Contemporary culture still has some small bit of respect for privacy and family life. Yet political campaigns and popular culture continually seek to expose the allegedly harmful effects of these institutions. Terms like the ‘dark side of family life’ invoke a sense of dread about private and invisible relations. Policymakers and moral entrepreneurs have been in the forefront of a clamour for more public scrutiny of private life. Feminist thinkers in particular have pursued a trenchant critique of privacy. Many feminists argue that in the private sphere, women are rendered invisible; their work is unrecognised and therefore devalued, and their lives becomes subject to male violence. The view that the private sphere is an intensely dangerous place, particularly for women and children, has become an unquestioned truth in popular culture. Hence, intrusive policies have been introduced in order to open up private life to the public gaze. There is now the idea that only ever-vigilant public institutions can protect children from adult predators – and this is one of the most frequently repeated arguments against any demand to preserve the autonomy of the private sphere. From the standpoint of the conspiratorial imagination, the opening up of the private sphere to public opinion is always a good thing.
Privacy is frequently described as a ‘cloak’ or a ‘sham’ that allows unspeakable horrors to take place in family life. This assumes that, left to their own devices and away from public view, people tend to be dominated by destructive emotions. Men in particular are condemned for using the privilege of privacy to terrorise women and children. This unflattering representation of intimate relationships promotes the idea that everyone is under threat from imminent victimisation. From this standpoint, privacy has no redeeming features at all. On the contrary, for some, particularly cultural feminists, intimacy by definition is a relationship of violence.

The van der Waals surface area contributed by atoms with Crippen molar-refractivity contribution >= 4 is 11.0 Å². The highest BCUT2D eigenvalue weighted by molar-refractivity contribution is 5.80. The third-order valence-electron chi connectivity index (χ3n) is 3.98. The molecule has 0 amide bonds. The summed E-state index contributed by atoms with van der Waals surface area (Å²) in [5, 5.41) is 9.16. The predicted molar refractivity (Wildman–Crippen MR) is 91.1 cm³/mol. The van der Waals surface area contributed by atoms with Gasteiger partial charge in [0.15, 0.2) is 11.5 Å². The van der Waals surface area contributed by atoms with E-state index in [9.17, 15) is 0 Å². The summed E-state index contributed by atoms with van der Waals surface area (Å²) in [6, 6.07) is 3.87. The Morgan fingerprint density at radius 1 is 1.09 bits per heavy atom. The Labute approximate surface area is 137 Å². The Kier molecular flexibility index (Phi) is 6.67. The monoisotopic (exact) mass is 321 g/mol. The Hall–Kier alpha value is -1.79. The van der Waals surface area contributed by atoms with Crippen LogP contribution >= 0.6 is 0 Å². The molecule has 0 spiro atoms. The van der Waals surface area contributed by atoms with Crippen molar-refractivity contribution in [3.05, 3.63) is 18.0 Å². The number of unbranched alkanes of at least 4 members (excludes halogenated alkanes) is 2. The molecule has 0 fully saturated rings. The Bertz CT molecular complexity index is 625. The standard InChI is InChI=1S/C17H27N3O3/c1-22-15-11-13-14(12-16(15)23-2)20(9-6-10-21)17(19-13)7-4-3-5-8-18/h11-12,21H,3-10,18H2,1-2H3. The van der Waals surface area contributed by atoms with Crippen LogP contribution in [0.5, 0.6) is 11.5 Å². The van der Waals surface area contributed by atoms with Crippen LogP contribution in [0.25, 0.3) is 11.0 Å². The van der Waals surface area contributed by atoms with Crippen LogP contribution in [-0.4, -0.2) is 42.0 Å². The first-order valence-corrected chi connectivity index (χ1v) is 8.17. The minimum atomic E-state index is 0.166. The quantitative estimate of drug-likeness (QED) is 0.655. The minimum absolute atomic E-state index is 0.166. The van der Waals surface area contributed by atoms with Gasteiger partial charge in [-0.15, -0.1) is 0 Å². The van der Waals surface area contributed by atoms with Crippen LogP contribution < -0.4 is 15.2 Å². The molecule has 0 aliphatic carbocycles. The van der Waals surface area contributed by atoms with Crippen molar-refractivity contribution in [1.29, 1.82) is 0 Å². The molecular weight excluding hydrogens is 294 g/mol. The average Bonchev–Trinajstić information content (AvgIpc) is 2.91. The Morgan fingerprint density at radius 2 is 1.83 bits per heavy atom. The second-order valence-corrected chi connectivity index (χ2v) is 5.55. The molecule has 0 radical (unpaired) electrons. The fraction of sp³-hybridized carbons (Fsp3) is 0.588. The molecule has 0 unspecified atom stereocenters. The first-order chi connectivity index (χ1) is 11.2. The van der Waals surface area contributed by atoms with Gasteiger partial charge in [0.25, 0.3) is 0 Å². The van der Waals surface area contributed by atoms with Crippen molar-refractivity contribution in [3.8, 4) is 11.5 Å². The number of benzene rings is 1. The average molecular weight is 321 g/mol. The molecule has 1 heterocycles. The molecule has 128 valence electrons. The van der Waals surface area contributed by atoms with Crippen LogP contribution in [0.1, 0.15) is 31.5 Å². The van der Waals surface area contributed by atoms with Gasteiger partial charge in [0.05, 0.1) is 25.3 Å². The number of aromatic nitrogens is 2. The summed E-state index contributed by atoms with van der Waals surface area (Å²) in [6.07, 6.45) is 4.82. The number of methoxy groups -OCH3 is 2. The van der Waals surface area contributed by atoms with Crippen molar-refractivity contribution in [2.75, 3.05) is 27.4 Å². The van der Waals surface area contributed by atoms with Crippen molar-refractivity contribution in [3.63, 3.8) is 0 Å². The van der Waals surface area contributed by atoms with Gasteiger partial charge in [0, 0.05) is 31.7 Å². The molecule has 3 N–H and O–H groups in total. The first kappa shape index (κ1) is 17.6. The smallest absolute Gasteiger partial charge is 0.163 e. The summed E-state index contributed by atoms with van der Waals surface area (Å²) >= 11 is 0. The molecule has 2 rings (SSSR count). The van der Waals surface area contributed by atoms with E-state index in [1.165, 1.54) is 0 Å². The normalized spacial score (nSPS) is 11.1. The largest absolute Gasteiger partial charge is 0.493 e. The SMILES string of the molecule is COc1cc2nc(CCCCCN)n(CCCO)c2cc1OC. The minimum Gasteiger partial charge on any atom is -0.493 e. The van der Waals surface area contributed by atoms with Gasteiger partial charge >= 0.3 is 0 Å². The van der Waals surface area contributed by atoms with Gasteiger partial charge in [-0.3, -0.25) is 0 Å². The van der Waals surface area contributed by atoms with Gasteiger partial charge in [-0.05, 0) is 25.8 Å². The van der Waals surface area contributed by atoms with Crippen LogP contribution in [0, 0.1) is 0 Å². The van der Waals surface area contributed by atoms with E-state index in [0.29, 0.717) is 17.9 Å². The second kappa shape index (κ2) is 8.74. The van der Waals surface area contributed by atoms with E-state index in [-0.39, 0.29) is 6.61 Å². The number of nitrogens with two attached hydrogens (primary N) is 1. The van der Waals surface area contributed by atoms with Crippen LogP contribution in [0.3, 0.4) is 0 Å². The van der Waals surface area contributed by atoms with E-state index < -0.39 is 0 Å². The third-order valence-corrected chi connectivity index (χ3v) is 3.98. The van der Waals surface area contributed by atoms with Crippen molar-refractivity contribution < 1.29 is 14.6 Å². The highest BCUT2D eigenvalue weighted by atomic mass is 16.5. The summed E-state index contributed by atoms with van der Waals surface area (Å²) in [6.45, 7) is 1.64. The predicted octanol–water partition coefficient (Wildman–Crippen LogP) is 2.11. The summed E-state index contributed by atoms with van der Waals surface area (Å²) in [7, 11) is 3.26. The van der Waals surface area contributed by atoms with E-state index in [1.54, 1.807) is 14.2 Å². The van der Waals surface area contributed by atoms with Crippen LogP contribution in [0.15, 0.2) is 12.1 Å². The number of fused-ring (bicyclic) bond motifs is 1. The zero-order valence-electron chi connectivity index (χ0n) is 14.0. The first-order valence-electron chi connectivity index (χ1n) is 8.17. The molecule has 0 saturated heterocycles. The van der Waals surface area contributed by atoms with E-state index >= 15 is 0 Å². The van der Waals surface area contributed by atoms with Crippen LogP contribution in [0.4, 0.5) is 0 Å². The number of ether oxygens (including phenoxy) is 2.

There is little doubt that private life can be violent and degrading in certain instances. Privacy can provide a safe place for exercising destructive behaviour. But these negative aspects of private life do not provide a coherent argument for eradicating the private sphere altogether, any more than the existence of street crime is an argument for eliminating the public sphere. Today’s casual dismissal of the private sphere denigrates one of the most important sites of human experience. The separation of the public and private spheres has been essential for the emergence of the modern individual. The aspiration for autonomy and identity cannot be entirely resolved in the public sphere. The private sphere not only provides a potential space for reflection but also for the development of personality. Intimate relationships require privacy if they are not to disintegrate under the pressure of public scrutiny. Whatever problems might exist in the private sphere, it nonetheless provides a site for the development of self-expression and self-exploration.
Ideas, emotions and passions that are expressed to an intimate soulmate become something very different when they are disclosed to a public audience. As Hannah Arendt argued, ‘love is killed, or rather extinguished, the moment it is displayed in public’. Arendt’s observation of the destructive impact of imposing a regime of transparency on the private sphere can also be applied to the impact of the institutionalisation of leaking in the public domain. In both cases, some of the very worst character traits – passive voyeurism, disloyalty, betrayal, exhibitionism – are turned into servants of the public interest.
Leaks can embarrass individuals and institutions. They can occasionally bring to light an important fact that was previously unknown. However, they are much more likely to fuel suspicion and rumour and to distract and confuse. What a leak reveals pales into insignificance compared with what can potentially be learned through analysing the world, through research and investigation, and, of course, through the clash of opinions and ideas. But the real damage done by the celebration of leaking is that it fuels suspicion, and it gives rise to the kind of conspiratorial outlook that encourages us to look for hidden machinations instead of answers to the problems confronting our world.